A carcass of a Eurasian Curlew found in the Mai Po Nature Reserve tests positive for H5N1

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26th January 2022 – (Hong Kong) A carcass of a Eurasian Curlew found in the Mai Po Nature Reserve (MPNR) was confirmed to be positive for the H5N1 avian influenza (AI) virus after laboratory testing, a spokesman for the Agriculture, Fisheries and Conservation Department (AFCD) said today.

The bird carcass was found and collected earlier at a gei wai in the MPNR and preliminarily tested positive for H5 AI virus on 24th January. The Eurasian Curlew is a winter visitor mainly found in the intertidal area of Deep Bay area, including Mai Po.

The spokesman said cleaning and disinfection of visitor facilities including bird hides and boardwalk has been stepped up. Disinfectant carpet has been placed at the entrance of the MPNR for visitors to disinfect the soles of their shoes. In addition, the AFCD is closely monitoring the situation of the birds in the MPNR and has put up notices to remind visitors to pay attention to personal hygiene.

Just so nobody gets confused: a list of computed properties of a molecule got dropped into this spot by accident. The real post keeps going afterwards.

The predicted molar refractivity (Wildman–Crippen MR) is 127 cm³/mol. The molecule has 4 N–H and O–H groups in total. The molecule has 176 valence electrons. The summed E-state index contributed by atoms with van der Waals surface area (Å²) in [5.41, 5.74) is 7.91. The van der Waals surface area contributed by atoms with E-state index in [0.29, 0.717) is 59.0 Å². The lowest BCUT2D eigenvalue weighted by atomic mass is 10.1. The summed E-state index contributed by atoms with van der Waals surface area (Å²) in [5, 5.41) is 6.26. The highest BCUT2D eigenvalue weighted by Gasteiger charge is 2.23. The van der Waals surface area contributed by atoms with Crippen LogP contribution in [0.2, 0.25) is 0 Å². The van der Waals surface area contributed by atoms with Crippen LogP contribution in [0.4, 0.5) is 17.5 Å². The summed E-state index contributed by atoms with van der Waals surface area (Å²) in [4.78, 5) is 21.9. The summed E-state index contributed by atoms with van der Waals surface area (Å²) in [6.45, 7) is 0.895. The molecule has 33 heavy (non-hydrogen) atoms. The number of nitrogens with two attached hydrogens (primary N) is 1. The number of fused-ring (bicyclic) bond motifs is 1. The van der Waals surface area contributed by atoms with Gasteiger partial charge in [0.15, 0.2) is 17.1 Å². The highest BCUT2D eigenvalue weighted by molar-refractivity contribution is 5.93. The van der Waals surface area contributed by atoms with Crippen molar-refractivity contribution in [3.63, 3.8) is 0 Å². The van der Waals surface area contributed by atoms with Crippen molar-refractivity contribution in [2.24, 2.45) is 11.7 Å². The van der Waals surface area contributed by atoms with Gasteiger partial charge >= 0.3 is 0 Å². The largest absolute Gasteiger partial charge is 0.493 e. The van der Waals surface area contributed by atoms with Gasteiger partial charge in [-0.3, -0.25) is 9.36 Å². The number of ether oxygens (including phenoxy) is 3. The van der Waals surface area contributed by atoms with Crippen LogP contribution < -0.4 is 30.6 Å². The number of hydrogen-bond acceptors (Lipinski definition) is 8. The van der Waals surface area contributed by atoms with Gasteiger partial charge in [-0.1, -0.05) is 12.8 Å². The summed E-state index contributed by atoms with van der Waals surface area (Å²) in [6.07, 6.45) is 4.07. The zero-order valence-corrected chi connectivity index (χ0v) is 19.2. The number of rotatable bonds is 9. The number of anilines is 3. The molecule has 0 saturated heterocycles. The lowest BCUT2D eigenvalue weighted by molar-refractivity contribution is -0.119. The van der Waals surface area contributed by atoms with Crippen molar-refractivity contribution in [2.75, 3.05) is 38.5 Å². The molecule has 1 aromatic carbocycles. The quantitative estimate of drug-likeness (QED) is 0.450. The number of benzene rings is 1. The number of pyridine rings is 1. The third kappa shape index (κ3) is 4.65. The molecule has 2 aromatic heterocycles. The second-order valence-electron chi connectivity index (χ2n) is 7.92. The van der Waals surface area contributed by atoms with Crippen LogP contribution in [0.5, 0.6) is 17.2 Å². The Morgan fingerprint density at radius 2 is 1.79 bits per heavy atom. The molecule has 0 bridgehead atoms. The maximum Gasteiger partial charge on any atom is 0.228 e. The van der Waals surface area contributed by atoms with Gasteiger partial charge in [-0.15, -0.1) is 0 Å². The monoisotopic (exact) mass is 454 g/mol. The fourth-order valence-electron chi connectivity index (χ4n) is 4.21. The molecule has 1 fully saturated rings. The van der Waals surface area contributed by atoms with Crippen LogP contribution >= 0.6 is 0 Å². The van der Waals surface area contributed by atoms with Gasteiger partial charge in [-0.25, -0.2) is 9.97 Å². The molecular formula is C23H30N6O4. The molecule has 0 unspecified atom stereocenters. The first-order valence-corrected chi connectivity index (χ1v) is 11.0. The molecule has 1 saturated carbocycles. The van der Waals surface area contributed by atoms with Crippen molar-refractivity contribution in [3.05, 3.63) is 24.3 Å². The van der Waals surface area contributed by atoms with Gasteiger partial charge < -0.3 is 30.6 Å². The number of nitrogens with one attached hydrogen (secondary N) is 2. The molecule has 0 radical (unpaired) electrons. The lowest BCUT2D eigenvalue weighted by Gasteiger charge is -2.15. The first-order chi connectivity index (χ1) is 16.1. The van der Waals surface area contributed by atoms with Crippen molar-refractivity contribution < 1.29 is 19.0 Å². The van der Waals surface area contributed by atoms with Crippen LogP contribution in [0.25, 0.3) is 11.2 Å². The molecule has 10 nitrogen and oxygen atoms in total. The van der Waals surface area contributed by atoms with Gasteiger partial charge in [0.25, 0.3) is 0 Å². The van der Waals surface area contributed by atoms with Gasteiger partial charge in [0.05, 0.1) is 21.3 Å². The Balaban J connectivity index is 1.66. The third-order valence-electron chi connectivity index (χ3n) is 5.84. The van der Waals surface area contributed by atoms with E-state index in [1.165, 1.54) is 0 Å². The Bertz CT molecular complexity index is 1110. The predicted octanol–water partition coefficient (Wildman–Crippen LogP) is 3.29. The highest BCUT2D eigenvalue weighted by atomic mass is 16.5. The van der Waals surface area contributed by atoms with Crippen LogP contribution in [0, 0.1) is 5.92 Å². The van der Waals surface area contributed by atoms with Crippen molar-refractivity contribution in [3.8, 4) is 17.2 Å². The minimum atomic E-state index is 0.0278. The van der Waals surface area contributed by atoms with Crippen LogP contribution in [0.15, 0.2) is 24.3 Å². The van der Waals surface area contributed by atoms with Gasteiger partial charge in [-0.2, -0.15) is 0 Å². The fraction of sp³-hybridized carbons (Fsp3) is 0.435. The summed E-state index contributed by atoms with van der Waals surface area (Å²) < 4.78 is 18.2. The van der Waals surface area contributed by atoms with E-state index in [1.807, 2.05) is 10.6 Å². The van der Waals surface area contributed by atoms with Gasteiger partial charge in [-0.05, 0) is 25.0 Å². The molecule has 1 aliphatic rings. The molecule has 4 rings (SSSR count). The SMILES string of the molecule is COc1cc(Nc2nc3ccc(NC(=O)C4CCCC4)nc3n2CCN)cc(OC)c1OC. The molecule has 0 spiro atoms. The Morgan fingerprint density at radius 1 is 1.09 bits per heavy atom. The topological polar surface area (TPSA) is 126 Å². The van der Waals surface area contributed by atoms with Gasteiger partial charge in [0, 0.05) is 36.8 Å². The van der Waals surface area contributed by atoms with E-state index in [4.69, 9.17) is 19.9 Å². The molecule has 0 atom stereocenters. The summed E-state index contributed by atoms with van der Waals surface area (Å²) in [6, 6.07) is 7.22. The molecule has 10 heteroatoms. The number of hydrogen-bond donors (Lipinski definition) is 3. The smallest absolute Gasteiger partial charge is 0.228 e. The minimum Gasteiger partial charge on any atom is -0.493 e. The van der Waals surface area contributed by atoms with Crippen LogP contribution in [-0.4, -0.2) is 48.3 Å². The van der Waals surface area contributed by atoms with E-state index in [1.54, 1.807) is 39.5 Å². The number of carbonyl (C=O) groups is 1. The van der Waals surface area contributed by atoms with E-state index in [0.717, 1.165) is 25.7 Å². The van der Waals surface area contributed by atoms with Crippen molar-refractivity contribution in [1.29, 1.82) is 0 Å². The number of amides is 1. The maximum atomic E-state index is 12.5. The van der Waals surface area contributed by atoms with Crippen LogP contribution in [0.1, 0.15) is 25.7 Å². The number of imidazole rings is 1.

There are no chicken farms within three kilometres of where the dead bird was found. Since the beginning of winter, the AFCD has strengthened AI surveillance and closely monitored the situation of the local poultry farms and the wholesale market. Poultry farmers, pet bird shop owners and licence holders of pet poultry and racing pigeons are reminded from time to time to ensure that proper precautions against AI have been implemented.

The spokesman said that the department will closely monitor poultry farms and the wholesale market to ensure that proper precautions against AI have been taken and will continue its wild bird monitoring and surveillance.

 “People should avoid personal contact with wild birds and live poultry and their droppings. They should clean their hands thoroughly after coming into contact with them. The public can call 1823 for AFCD’s follow-up if they come across suspicious, sick or dead birds, including the carcasses of wild birds and poultry,” the spokesman said.

The Food and Environmental Hygiene Department (FEHD) will continue to be vigilant over live poultry stalls. It will also remind stall operators to maintain good hygiene.

The Department of Health will keep up its health education to remind the public to maintain strict personal and environmental hygiene to prevent AI.

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